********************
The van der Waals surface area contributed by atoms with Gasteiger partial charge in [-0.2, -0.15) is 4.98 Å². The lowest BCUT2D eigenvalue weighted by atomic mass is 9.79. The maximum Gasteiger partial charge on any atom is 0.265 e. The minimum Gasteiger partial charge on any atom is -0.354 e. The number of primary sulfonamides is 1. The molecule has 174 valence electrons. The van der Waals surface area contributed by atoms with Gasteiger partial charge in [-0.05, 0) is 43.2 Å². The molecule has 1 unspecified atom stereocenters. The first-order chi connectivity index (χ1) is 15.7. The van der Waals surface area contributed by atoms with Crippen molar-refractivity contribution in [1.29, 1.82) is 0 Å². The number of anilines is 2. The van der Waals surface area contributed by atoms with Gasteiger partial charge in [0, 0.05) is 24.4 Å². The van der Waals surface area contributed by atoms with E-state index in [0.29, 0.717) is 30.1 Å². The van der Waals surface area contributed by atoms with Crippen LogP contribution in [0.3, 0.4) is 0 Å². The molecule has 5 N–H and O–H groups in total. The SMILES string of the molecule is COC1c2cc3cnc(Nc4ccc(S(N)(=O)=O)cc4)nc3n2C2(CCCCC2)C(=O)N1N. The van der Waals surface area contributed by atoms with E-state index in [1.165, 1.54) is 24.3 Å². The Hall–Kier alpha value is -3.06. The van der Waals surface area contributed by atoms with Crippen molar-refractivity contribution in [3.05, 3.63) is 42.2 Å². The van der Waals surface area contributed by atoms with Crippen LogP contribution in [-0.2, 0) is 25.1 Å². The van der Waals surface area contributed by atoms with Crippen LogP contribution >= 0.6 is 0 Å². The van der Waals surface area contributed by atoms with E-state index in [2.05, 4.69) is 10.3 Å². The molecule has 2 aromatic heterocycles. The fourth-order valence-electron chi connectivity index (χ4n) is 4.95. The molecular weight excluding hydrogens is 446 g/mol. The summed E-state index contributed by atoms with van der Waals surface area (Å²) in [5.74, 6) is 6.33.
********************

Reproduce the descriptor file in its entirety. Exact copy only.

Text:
The van der Waals surface area contributed by atoms with Gasteiger partial charge in [-0.2, -0.15) is 4.98 Å². The lowest BCUT2D eigenvalue weighted by atomic mass is 9.79. The maximum Gasteiger partial charge on any atom is 0.265 e. The minimum Gasteiger partial charge on any atom is -0.354 e. The number of primary sulfonamides is 1. The molecule has 174 valence electrons. The van der Waals surface area contributed by atoms with Gasteiger partial charge in [-0.05, 0) is 43.2 Å². The molecule has 1 unspecified atom stereocenters. The first-order chi connectivity index (χ1) is 15.7. The van der Waals surface area contributed by atoms with Crippen molar-refractivity contribution in [1.29, 1.82) is 0 Å². The number of anilines is 2. The van der Waals surface area contributed by atoms with Gasteiger partial charge in [0, 0.05) is 24.4 Å². The van der Waals surface area contributed by atoms with E-state index in [0.29, 0.717) is 30.1 Å². The van der Waals surface area contributed by atoms with Crippen LogP contribution in [0.3, 0.4) is 0 Å². The molecule has 5 N–H and O–H groups in total. The SMILES string of the molecule is COC1c2cc3cnc(Nc4ccc(S(N)(=O)=O)cc4)nc3n2C2(CCCCC2)C(=O)N1N. The van der Waals surface area contributed by atoms with E-state index in [1.165, 1.54) is 24.3 Å². The Hall–Kier alpha value is -3.06. The van der Waals surface area contributed by atoms with Crippen molar-refractivity contribution in [3.05, 3.63) is 42.2 Å². The van der Waals surface area contributed by atoms with Crippen LogP contribution in [-0.2, 0) is 25.1 Å². The van der Waals surface area contributed by atoms with Crippen LogP contribution >= 0.6 is 0 Å². The van der Waals surface area contributed by atoms with E-state index in [2.05, 4.69) is 10.3 Å². The molecule has 2 aromatic heterocycles. The fourth-order valence-electron chi connectivity index (χ4n) is 4.95. The molecular weight excluding hydrogens is 446 g/mol. The summed E-state index contributed by atoms with van der Waals surface area (Å²) in [5.74, 6) is 6.33.